A Naked Singularity: A Novel
A Naked Singularity: A Novel
Sergio De La Pava
University of Chicago Press, 2012
688 pp., $18.00

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Interview by David Michael

A Naked Singularity

In conversation with Sergio De La Pava.

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Editor's note: One of the most interesting and ambitious novels of the year is Sergio De La Pava's A Naked Singularity, published in May by the University of Chicago Press. David Michael talks with De La Pava about the book.

When did you initially write A Naked Singularity?

I originally self-published it in late 2008.

How did University of Chicago Press pick it up?

After I self-published it, a couple years went by and nothing really happened. Sometime in, I'm going to say, late 2010, a couple of reviews started appearing, and I gather that an editor at UChicago Press read some of the reviews, then read the book, and then got into contact with us.

I'm not great on the details. My wife handles most of that stuff.

What was the decision like to self-publish it—how did that come about?

After I finished the book, I looked for an agent for a few years, and nothing panned out. I was pretty willing to let it die and move on to the next thing. My wife was pretty adamant that I should publish it, and at some moment she convinced me to do that.

I did it on a print-on-demand service where you essentially print a book when anyone orders it, make it available on Amazon. An actual book—not just an ebook.

Because you self-published, did you have contacts who functioned as stand-ins for a publishing house editor?

I don't have any friends who are writers, editors, or in publishing, so the quick answer is no. I was generally happy with it; I wasn't thrilled beyond belief, and I didn't take the rejections to heart to where I thought it wasn't a worthy book. I tend to keep my own counsel when it comes to fiction, and I believe in how I do it. I felt like, eh, let's take it, bind it, and put it into a book. I never expected anything more than that to come of it.

The book is polymathic … almost encyclopedic. You bring together the law, social commentary, physics, music, and boxing. What's your background? Are you working in the legal system? What did you study?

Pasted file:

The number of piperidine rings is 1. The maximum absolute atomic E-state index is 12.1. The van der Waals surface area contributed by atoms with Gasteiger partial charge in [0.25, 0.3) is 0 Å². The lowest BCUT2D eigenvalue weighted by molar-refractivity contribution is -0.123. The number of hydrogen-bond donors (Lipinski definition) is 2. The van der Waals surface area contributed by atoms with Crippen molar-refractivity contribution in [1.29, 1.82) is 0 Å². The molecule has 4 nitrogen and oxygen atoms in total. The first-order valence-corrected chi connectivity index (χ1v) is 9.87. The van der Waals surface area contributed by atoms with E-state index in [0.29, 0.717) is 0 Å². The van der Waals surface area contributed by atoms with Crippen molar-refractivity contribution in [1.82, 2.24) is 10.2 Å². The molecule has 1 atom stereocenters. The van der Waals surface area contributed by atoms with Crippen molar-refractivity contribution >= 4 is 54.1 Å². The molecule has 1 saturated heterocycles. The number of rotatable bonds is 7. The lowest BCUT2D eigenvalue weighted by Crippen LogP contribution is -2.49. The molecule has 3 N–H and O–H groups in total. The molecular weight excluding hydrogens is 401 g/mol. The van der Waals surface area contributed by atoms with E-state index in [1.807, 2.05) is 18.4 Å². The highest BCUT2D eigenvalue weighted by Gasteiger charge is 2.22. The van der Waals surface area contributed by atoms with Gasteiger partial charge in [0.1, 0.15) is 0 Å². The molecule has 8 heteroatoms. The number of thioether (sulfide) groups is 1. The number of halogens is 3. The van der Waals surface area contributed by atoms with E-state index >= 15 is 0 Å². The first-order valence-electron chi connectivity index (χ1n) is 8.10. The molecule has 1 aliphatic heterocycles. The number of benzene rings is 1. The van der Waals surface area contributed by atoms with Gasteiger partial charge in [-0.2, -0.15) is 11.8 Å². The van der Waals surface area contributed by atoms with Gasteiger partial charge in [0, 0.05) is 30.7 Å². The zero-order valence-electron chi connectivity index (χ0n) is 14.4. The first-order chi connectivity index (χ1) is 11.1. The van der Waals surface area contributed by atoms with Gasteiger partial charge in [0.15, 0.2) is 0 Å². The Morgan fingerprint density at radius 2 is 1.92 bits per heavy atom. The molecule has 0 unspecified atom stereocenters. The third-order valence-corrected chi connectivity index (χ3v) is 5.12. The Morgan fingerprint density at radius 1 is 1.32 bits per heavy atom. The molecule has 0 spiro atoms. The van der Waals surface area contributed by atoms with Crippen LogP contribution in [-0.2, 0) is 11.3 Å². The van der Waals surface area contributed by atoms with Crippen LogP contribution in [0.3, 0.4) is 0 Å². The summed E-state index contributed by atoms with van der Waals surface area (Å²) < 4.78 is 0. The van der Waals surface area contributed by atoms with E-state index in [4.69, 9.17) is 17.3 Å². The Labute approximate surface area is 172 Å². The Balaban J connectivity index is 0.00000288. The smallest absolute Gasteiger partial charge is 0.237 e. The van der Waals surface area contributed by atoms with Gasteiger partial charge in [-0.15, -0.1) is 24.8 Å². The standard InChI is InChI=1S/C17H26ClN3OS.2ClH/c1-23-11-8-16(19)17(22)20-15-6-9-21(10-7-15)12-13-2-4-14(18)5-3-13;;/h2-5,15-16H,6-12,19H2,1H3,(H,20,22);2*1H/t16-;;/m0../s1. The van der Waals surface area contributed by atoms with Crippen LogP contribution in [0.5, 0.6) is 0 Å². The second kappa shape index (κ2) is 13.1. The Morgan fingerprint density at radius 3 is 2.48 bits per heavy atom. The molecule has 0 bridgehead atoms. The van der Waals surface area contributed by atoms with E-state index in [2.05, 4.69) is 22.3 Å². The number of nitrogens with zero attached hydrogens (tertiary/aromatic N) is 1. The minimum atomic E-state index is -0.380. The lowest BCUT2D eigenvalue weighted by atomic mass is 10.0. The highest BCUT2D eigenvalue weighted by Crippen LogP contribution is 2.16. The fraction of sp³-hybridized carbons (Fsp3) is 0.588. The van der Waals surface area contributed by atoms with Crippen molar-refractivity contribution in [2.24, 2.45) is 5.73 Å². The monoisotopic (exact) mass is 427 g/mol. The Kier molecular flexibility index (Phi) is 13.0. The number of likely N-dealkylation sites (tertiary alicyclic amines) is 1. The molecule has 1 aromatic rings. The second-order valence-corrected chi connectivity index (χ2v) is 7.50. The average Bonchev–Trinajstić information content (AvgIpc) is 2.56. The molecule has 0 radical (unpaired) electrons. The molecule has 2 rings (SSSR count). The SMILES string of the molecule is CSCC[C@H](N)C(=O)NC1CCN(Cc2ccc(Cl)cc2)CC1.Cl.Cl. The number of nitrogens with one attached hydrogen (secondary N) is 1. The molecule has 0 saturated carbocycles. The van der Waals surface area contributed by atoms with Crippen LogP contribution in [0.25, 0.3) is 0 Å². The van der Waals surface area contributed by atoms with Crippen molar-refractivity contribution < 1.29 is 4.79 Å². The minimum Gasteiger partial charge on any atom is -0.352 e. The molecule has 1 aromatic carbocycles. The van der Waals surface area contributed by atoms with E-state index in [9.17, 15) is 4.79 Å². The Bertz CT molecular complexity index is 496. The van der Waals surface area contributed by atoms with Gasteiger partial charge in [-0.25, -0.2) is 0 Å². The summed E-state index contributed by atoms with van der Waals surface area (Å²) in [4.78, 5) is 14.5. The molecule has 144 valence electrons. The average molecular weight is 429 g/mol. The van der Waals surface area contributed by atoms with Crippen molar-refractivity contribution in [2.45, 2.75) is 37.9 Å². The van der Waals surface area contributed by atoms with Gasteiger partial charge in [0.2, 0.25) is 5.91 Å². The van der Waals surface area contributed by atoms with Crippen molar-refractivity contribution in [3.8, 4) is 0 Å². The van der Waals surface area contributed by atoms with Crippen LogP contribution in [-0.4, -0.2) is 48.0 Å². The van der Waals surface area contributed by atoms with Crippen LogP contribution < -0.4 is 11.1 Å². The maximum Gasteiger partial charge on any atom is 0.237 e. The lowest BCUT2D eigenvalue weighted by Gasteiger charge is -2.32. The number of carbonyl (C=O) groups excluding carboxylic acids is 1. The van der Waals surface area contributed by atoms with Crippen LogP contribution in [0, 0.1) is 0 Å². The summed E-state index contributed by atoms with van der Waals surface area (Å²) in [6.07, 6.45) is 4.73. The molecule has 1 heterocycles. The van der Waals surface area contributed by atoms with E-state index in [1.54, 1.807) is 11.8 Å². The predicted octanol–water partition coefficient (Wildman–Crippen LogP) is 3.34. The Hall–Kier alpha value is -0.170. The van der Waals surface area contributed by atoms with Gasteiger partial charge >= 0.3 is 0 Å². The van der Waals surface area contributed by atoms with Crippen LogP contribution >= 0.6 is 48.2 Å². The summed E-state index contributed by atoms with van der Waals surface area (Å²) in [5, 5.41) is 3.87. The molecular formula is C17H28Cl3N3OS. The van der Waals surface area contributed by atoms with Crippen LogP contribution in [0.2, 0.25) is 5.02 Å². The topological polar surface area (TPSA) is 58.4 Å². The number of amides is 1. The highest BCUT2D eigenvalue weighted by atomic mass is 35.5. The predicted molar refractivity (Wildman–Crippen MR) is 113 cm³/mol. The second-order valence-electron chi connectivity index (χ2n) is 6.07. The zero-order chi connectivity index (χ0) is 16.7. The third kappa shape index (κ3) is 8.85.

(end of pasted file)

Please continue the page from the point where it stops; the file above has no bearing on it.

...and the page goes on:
I guess you could say I have a background in all the things you mentioned. I studied philosophy, I have a law degree. As far as things like physics and boxing, they're just big interests of mine though not formal pursuits. A lot of what I feel like I'm doing when I'm writing is keeping myself entertained, keeping myself interested. So it felt natural to include things that I found intensely interesting, provided that it would work within the framework of the story I was telling.
Which I think it does, but you're always coming up on the limits of that. How much of that hyper-elusive digressive thinking you can get away with while still hopefully telling a somewhat compelling and linear story. I thought that was the challenge that this particular book creates.

Some of the book's finest writing occurs in the portions about boxing. You primarily focus on boxing in the Seventies and Eighties. I wonder if you think boxing's dropped off since then? I get the impression that it seems to be dying a bit in popular culture, perhaps losing popularity to Ultimate Fighting.

The Eighties were probably the last real golden age of boxing. I would make an argument for the early Nineties as well. The book covers Wilfred Benitez, but also four other prominent boxers of that time. I would say that since then, the sport has definitely declined in popularity. It's gone the way of something like horse-racing. Except that what keeps horse-racing alive is the gambling, whereas with boxing, a lot of people have lost interest in it. I can't really blame them; it's a poorly run sport.

But it has its own beauty. It's a savage beauty, but it's definitely there. I think that's what I was responding to. I also felt that, with respect to Wilfred Benitez himself, there was a good theme there. He's the forgotten fighter of the five that I mention, and I felt talking about him at length fit in well with the story I was telling.

I found myself watching videos of him on YouTube after I finished the book.

It's funny. When I was writing the book, I found a guy who basically has every fight you've ever heard of on videocassette. I would correspond with this guy: "Hey do you by any chance have this really obscure Wilfred Benitez fight?" And sure enough, the video tape would arrive at my house a week later for eight or ten bucks. And that's how I did my research.

Nowadays, you could almost read the book and then pop in the YouTube clip. But it was a little more complicated than that at the time.

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